5. HPV Vaccine Safety

As with all vaccines, the safety of the HPV vaccine was evaluated in prelicensure trials and continues to be evaluated in surveillance systems worldwide following licensure. Data on HPV vaccine safety are robust and have consistently shown no concerns [64,65,66,67]. Injection site reactions such as pain, swelling and redness were the most commonly reported adverse events following vaccine administration, with a slight increased frequency of these reactions reported with the use of the bivalent Cervarix® and nonavalent Gardasil® vaccines [64]. In vaccine clinical trials, the rates of systemic adverse events were similar between vaccine and control groups; fever, nausea, headache and dizziness were the most commonly reported systemic adverse events [64]. Following the recognition that syncope could occur after vaccination, recommendations were made in the US for adolescents to be seated during vaccination [68].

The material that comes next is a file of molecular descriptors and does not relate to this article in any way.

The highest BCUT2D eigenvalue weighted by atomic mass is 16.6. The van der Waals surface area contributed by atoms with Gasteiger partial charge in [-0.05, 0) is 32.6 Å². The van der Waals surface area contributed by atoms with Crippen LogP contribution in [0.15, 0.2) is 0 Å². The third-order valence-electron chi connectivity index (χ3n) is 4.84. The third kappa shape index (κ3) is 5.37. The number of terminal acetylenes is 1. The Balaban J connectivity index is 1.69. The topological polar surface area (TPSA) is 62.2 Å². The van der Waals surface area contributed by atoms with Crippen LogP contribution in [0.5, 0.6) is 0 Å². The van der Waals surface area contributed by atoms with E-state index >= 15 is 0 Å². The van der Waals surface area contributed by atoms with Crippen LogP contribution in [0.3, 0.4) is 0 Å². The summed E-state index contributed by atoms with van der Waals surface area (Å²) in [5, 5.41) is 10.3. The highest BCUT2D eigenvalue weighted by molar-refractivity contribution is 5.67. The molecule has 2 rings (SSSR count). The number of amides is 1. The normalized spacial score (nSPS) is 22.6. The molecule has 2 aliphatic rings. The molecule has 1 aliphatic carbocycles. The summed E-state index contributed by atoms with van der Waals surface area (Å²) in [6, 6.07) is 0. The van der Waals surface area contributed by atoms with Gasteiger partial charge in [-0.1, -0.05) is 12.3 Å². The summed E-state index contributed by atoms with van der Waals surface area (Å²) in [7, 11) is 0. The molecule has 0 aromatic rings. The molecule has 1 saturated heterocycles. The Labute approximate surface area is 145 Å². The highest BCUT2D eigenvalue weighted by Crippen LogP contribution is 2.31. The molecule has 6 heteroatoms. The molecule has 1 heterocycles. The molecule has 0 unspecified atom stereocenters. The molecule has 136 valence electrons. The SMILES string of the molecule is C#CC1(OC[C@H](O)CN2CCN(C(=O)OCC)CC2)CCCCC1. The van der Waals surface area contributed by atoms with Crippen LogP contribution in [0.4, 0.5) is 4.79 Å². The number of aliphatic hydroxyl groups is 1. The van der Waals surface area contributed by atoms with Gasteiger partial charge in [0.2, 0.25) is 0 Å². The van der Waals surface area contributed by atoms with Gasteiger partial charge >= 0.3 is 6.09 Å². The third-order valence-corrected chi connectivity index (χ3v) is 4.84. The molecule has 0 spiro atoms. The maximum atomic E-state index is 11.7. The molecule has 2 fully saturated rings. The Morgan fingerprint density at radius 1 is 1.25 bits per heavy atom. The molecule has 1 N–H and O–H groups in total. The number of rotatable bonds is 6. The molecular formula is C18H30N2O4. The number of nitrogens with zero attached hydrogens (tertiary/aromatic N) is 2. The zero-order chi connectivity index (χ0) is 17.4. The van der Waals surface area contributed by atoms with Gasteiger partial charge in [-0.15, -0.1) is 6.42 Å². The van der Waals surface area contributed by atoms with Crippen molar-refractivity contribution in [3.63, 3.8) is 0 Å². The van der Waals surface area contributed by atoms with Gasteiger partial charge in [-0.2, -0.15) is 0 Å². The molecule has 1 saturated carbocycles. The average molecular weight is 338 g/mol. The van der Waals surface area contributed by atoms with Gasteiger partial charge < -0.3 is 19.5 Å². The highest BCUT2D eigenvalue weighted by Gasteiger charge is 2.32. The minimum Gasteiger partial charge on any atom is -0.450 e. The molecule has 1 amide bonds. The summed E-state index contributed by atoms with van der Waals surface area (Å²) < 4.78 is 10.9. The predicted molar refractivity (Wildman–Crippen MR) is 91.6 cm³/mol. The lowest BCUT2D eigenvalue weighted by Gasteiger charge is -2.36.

In vaccine clinical trials, there was no difference in rates of serious adverse events between vaccine and control groups [64,67]. National surveillance data following the introduction of the bivalent Cervarix® and quadrivalent Gardasil® vaccines in various countries showed a low rate of serious adverse events [64]. Most of the available surveillance data from the nonavalent vaccine are from the US, which have shown that the nonavalent vaccine has a similar safety profile to the quadrivalent vaccine [68]. There have been no reported deaths attributable to the HPV vaccine [64,68].